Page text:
Skip to main content

Sign up for our newsletter.

Quality journalism. Progressive values. Direct to your inbox.

'We all deserve to benefit from our nation's steadily rising productivity.' (File)

Four Numbers to Make Us Fighting Mad. And One Way to Fight.

Paul Buchheit

If revolution is to happen, we Americans must be made aware of the destructive failures of the free-market system, and we must be angry enough to act, and, most of all, we must agree on a single demand of the people with money and power who have perversely redistributed our national wealth. First some maddening facts: 

1. For Every BILLION DOLLARS of New Stock Market Wealth, Most of Us Averaged ONE DOLLAR in Stock Gains 

In the six years since the recession the stock market has risen by $8 trillion, the great majority of it going to the richest 10%. In 2013 alone it rose by $5 trillion. On average, each of us in the bottom 90% earned a dollar every time the market went up another billion. (Details here.)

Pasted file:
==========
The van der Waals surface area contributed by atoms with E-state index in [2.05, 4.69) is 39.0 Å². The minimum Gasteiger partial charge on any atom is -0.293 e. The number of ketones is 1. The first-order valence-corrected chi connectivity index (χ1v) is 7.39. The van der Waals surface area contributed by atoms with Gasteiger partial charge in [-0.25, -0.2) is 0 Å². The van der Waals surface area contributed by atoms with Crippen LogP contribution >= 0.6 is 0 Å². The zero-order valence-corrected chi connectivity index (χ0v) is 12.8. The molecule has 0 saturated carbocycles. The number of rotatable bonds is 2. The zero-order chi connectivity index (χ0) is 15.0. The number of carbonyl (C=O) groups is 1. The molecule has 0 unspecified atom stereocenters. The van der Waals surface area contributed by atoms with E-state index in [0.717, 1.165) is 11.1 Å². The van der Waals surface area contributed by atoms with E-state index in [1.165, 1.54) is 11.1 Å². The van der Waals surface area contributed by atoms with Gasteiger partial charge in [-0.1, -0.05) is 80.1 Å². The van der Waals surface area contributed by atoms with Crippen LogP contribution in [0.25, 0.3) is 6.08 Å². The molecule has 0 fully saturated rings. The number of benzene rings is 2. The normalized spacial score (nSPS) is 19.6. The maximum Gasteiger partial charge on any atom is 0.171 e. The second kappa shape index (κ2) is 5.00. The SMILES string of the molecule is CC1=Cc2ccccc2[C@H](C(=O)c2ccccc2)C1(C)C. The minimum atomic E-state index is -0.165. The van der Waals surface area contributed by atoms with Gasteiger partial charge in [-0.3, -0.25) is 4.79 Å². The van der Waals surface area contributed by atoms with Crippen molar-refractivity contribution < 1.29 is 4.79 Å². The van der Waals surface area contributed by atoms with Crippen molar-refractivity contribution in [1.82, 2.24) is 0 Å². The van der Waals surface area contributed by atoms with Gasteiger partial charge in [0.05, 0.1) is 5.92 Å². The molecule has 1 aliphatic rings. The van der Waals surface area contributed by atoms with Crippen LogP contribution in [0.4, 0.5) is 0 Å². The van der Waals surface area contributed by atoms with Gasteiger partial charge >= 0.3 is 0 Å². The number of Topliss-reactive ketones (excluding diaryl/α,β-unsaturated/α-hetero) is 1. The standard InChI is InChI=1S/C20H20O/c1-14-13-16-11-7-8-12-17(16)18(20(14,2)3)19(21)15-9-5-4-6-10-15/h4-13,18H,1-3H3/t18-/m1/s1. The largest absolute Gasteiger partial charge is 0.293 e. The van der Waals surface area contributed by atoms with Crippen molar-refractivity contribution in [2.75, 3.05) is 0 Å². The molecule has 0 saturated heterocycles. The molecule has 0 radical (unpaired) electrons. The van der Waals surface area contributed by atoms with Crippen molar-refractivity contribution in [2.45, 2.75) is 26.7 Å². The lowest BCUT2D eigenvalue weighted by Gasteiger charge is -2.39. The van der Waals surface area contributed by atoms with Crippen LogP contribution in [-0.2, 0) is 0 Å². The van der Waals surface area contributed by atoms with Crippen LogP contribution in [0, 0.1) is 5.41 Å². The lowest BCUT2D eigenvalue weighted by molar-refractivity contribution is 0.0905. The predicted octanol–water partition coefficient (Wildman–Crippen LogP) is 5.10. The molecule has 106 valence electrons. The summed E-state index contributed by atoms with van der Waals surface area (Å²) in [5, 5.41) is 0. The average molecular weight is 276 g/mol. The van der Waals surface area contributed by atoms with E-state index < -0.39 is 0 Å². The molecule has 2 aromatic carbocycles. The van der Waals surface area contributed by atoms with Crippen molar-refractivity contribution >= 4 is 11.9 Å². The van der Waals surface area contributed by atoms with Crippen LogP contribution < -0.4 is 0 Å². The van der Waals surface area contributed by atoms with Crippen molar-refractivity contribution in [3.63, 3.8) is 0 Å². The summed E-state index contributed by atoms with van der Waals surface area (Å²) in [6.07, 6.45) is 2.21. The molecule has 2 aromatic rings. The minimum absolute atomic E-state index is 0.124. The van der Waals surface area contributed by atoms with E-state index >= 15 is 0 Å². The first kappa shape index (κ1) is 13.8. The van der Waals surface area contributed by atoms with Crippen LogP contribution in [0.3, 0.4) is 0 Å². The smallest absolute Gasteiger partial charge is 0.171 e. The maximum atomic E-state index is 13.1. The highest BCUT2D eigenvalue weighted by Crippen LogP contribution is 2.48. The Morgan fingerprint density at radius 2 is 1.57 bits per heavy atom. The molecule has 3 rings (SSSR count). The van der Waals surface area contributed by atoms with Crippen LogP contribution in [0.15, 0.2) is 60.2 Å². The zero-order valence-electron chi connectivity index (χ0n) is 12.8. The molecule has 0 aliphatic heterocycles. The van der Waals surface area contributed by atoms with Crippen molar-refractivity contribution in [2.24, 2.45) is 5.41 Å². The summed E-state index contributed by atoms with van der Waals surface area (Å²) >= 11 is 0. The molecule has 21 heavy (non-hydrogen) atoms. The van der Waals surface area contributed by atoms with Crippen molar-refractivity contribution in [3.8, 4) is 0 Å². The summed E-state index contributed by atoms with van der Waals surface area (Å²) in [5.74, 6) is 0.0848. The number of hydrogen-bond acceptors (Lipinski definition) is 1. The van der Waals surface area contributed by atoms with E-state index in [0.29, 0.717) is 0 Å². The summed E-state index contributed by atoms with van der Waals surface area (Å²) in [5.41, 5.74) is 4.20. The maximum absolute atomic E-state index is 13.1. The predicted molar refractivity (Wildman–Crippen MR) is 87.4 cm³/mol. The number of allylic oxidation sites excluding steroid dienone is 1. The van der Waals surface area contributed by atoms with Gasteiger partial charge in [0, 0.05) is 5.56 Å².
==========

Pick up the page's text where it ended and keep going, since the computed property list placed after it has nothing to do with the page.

2. Each Year Since the Recession, the "Upper Class" (Richest 10%) Has Accumulated Enough New Wealth to Pay the Total Cost of Social Security Four Times Over 

The upper class is defined here as the top 10%, families with minimum wealth of $660,000 and minimum income somewhere between $114,000 and $140,000

Social Security too expensive? Not in comparison to the flow of wealth to the upper class, many of whom, at the lower end of the 10%, may not consider themselves rich, but have still benefited. In the six years since the recession these 16 million families have increased their wealth by $4 trillion per year, which is more than four times the cost of Social Security